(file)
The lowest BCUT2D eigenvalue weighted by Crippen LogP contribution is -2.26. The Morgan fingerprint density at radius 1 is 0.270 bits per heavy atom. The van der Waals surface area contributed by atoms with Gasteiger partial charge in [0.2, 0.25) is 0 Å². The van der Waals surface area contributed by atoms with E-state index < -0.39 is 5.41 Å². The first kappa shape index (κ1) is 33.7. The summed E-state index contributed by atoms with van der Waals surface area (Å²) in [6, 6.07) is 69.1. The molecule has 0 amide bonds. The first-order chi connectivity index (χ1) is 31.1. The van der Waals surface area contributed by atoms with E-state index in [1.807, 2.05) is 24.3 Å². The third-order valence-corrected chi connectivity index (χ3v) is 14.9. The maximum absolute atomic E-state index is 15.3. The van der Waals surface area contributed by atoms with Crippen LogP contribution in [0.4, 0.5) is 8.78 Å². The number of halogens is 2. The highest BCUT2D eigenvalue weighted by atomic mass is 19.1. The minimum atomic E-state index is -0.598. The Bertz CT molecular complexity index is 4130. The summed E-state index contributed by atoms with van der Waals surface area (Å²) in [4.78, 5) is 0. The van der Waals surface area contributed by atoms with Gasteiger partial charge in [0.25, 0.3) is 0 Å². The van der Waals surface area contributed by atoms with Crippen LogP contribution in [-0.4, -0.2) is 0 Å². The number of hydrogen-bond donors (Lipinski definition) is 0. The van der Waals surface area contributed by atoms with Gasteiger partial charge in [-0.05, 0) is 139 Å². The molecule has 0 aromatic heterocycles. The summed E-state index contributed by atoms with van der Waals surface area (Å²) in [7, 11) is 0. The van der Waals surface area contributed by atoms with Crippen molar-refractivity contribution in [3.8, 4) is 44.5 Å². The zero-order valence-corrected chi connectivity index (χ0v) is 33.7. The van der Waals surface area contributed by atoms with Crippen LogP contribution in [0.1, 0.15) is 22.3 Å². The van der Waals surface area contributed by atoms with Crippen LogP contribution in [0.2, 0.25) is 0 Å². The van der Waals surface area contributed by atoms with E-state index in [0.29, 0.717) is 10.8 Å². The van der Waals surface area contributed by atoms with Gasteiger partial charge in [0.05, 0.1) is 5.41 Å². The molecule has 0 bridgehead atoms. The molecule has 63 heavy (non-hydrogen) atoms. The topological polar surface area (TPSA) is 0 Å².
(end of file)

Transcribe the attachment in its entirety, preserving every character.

The lowest BCUT2D eigenvalue weighted by Crippen LogP contribution is -2.26. The Morgan fingerprint density at radius 1 is 0.270 bits per heavy atom. The van der Waals surface area contributed by atoms with Gasteiger partial charge in [0.2, 0.25) is 0 Å². The van der Waals surface area contributed by atoms with E-state index < -0.39 is 5.41 Å². The first kappa shape index (κ1) is 33.7. The summed E-state index contributed by atoms with van der Waals surface area (Å²) in [6, 6.07) is 69.1. The molecule has 0 amide bonds. The first-order chi connectivity index (χ1) is 31.1. The van der Waals surface area contributed by atoms with E-state index in [1.807, 2.05) is 24.3 Å². The third-order valence-corrected chi connectivity index (χ3v) is 14.9. The maximum absolute atomic E-state index is 15.3. The van der Waals surface area contributed by atoms with Crippen LogP contribution in [0.4, 0.5) is 8.78 Å². The number of halogens is 2. The highest BCUT2D eigenvalue weighted by atomic mass is 19.1. The minimum atomic E-state index is -0.598. The Bertz CT molecular complexity index is 4130. The summed E-state index contributed by atoms with van der Waals surface area (Å²) in [4.78, 5) is 0. The van der Waals surface area contributed by atoms with Gasteiger partial charge in [0.25, 0.3) is 0 Å². The van der Waals surface area contributed by atoms with Crippen LogP contribution in [-0.4, -0.2) is 0 Å². The number of hydrogen-bond donors (Lipinski definition) is 0. The van der Waals surface area contributed by atoms with Gasteiger partial charge in [-0.05, 0) is 139 Å². The molecule has 0 aromatic heterocycles. The summed E-state index contributed by atoms with van der Waals surface area (Å²) in [7, 11) is 0. The van der Waals surface area contributed by atoms with Crippen molar-refractivity contribution in [3.8, 4) is 44.5 Å². The zero-order valence-corrected chi connectivity index (χ0v) is 33.7. The van der Waals surface area contributed by atoms with Crippen LogP contribution in [0.1, 0.15) is 22.3 Å². The van der Waals surface area contributed by atoms with Crippen LogP contribution in [0.2, 0.25) is 0 Å². The van der Waals surface area contributed by atoms with E-state index in [0.29, 0.717) is 10.8 Å². The van der Waals surface area contributed by atoms with Gasteiger partial charge in [0.05, 0.1) is 5.41 Å². The molecule has 0 bridgehead atoms. The molecule has 63 heavy (non-hydrogen) atoms. The topological polar surface area (TPSA) is 0 Å².